Now I come across garbage like this! Newsroom may very well suck but The West, don’t even. President Bartlett has so many flaws in his shining armor, the worse being that he was horrible father for what? It seems like in the end much of what he did is, and will, turn to ashes. And did in fact his demons defeat his better angels as Toby warns in the first season become a reality. Is his liberalism a problem for a world on the brink of chaos (I think is)? And his hot temper when Americans he loves die but not others? Or his moral failure on the death penalty? So much more darkness than light.
    This, and the sibling rivalry between other characters, how in fact marriage is the thing that causes us to love and hate the other person, and question of how do we actual become good people in a real world with so much grey it seems like black and white doesn’t exist. This doesn’t even bring the eye of God, most vividly seen in Two Cathedrals, that seems indifferent or lost and can give no reason for the horrors of the world that we must be reminded of the Passage:

    “It had never occurred to her that God would cry, but of course that was wrong. God would be crying all the time. He would cry and cry and never stop.”

    Anyways, good to see you blogging again.
    Grace and Peace,
    (As you can sense much of this post was meant in kind jest.)

  2. Kevin,

    You’re hilarious! In a previous post about preaching you worried aloud that you were too intellectual. I haven’t heard you preach, but I’m sure you’re not. You have to trust that being Kevin Hargaden in the pulpit is good enough, since that’s what God has called you to be.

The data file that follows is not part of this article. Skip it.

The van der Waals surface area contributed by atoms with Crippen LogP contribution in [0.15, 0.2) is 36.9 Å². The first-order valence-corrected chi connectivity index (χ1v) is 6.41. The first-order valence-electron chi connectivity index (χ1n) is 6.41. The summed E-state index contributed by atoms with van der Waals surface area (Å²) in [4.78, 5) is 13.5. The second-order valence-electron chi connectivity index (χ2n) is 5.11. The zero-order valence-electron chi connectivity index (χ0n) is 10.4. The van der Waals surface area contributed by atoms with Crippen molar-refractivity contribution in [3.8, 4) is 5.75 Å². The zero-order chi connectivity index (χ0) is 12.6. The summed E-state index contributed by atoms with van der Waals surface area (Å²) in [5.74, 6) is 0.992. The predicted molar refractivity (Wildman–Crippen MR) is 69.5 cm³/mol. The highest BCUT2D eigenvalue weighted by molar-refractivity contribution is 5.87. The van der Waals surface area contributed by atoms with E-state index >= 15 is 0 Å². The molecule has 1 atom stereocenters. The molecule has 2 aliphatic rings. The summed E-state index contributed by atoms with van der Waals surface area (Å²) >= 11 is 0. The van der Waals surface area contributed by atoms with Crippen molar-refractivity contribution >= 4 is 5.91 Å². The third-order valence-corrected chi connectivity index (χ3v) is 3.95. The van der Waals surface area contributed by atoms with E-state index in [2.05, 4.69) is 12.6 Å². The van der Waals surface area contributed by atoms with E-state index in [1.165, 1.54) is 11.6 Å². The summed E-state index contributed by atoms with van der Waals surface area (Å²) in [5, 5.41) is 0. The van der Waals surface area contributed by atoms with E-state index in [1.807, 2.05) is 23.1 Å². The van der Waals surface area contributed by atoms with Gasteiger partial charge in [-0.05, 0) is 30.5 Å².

But as I read the post above, forgive me for saying that you’re being too intellectual. Get out of your head! Don’t get me wrong: I totally get your critique of the show. But so what? You don’t get to watch it at least twice through (as a teenager and then as an adult) and love it, only to decide some time later—after you thought it through—that you were wrong all along and that the show sucks. Listen to your heart!

    Once in college I took a “contemporary drama” course—taught by the English department. Among other things, we spent a few weeks talking bout feminist stand-up comedians, including Roseanne (at the time) Barr and Sandra Bernhard. During one lengthy riff during her stand-up routine, Bernhard was dissing the Zombies’ “Time of the Season” for its troglodytic sensibilities. Our class discussed the issues that the song raised, and my prof was very sympathetic with Bernhard’s critique. Imagine my surprise, then, when he concluded the discussion saying, “I still absolutely love the song!”

    That’s the spirit!

  3. Have I ever mentioned to you about The Wire?

    🙂

    My final pitch – it is everything you claim The West Wing and Newsroom not to be. Real, complex, intelligent. When David Simon was asked about possible concerns over the average viewer who might not get it, his response was: “F*** the average viewer.” Harsh, but that’s the kind of ethos that makes for seriously good television.

    And since I’m probably making you more angry than convinced, I’ll stop now, never to mention The Wire again.

  4. The Wire should be the last thing you ever watch. Anything you watch after the wire will just seem shallow and stilted

  5. Ah Kevin.

    I’m with Brent on this one. What I hear in your post is that you used to love the West Wing, it brought you delight, made you think, probably often made you want to be a better man. And then you watched it with someone who didn’t like it, and allowed that to ruin your enjoyment. That seems kind of sad.

    On the other hand, I’m entirely with you in wanting to watch the Wire under pressure from many fanatical friends, and waiting only for my wife to decide it’s the right time for us to plunge in together…